In Mexico—and New Mexico—summer squash are known as calabacitas. Small, tender calabacitas may be elongated like baby zucchini, or plump and rounded like little pears. But however they’re shaped, they have a sweet, delicate flavor that trumps the pallid taste of the big overgrown doorstoppers.
Saturday at the Carrboro farmers market, I found an abundance of young summer squash–some dark green, some golden, and my favorite, one with a lime green neck and a pale—yellow belly. And although it hasn’t been a great year for corn—the drought took care of that—I ran across one farmer with a truckload of Silver Queen ears picked earlier that morning. The shucks were still dewy, and the kernels, the color of moonlight, unbelievably sweet and tender.
Ever since I got back from Santa Fe, I’ve been obsessed with roasting green chiles. It’s too early for New Mexico’s famous Hatch chiles—they’ll start to arrive here on the East Coast around the end of the month—but in the meantime poblanos roasted over flaming coals outside, or on my new stovetop grill inside, are divine. Poblanos are fruity-tasting peppers with just a touch of fire—they’re down near the bottom of the Scoville scale at 1,000 –1,500 units– and when they are roasted, they become deliciously smoky. (Dried poblanos become ancho chiles, one of the mainstays of Mexican cooking.)
You can probably see where I’m going: This recipe combines minimally cooked “calabacitas” and sweet corn—a classic summer pairing—with roasted green poblanos—not so classic. Eat it the very instant it comes off the stove.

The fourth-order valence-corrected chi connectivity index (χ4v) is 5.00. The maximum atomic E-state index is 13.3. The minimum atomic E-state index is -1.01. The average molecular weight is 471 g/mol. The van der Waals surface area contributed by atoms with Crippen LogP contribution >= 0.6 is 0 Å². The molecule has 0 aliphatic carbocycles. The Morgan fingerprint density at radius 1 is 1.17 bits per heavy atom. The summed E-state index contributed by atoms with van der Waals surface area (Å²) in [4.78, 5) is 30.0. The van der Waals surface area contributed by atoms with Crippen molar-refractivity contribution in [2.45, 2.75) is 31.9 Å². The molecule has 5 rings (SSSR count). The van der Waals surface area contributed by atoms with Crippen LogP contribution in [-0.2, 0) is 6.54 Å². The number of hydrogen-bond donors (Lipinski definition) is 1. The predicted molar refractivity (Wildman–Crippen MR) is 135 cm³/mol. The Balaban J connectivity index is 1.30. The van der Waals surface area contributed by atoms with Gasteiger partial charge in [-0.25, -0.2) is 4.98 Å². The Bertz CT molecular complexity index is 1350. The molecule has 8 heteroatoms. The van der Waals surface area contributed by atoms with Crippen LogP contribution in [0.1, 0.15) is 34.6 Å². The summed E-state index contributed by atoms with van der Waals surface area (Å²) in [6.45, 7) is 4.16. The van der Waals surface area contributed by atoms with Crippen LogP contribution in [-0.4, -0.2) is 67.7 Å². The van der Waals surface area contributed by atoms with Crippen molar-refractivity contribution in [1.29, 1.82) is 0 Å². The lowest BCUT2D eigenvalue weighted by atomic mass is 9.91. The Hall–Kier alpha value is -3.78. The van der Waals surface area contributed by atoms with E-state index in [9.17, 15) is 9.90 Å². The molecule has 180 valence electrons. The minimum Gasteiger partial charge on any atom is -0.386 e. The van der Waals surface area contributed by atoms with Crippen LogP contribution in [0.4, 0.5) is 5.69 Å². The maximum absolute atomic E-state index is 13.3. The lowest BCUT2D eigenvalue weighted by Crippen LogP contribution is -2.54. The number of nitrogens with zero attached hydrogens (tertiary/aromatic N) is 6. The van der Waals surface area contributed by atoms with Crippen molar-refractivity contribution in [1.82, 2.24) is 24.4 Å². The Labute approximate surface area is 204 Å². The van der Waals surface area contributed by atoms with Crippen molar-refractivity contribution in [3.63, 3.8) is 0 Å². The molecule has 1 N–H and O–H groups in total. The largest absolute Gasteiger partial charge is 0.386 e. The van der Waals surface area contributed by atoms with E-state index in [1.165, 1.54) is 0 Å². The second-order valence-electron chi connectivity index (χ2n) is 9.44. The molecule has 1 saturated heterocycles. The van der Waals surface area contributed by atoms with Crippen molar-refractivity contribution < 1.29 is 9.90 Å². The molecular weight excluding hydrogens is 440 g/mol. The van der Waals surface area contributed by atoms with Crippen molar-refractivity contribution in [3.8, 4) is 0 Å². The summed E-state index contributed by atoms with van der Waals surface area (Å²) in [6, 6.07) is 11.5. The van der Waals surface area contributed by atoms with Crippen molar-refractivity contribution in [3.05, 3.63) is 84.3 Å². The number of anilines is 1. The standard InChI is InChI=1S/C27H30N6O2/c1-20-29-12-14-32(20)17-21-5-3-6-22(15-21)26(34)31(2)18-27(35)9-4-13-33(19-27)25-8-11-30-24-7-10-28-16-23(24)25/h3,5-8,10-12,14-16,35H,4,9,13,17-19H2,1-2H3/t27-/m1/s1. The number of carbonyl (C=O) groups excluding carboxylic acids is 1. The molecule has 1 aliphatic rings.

Calabacitas or Summer Squash with Sweet Corn and Roasted Green Chiles
To serve 4 as a side dish
2 tablespoons butter at room temperature
1-1/2 tablespoons cilantro, finely chopped
1-1/2 teaspoons lime juice1-1/2 tablespoons canola oil
1-1/2 cups onion, diced
1 tablespoon garlic, finely chopped
1-1/2 pounds very fresh, small summer squash, diced
2 ears fresh, sweet corn, shucked
1/4 to 1/2 cup roasted poblano chiles, diced
Salt to taste
1. Make the cilantro butter: Combine the softened butter, chopped cilantro and lime juice in a small bowl. Blend with a fork and set aside.
2. Heat the canola oil in a large skillet over medium heat. When the oil is hot, add the onion. Reduce the heat to medium low and sauté the onion for 3 to 4 minutes, until it is soft and translucent. Add the garlic and sauté, stirring constantly, for 1 minute more. Do not let the garlic burn.
3. Stir the diced squash into the onion and garlic, reduce the heat to low and cover. Cook for 8 minutes, or until the squash is just tender. Check the pan every few minutes—if the squash seems to be sticking, add a tablespoon of water.
4. While the squash is cooking, cut the corn kernels off the cob using a sharp knife. When the squash is tender, add the corn and the roasted poblanos to the pan. Cover and cook for another 4 to 5 minutes, until the corn is just cooked through.
5. Stir in the cilantro butter, add salt to taste, and serve immediately.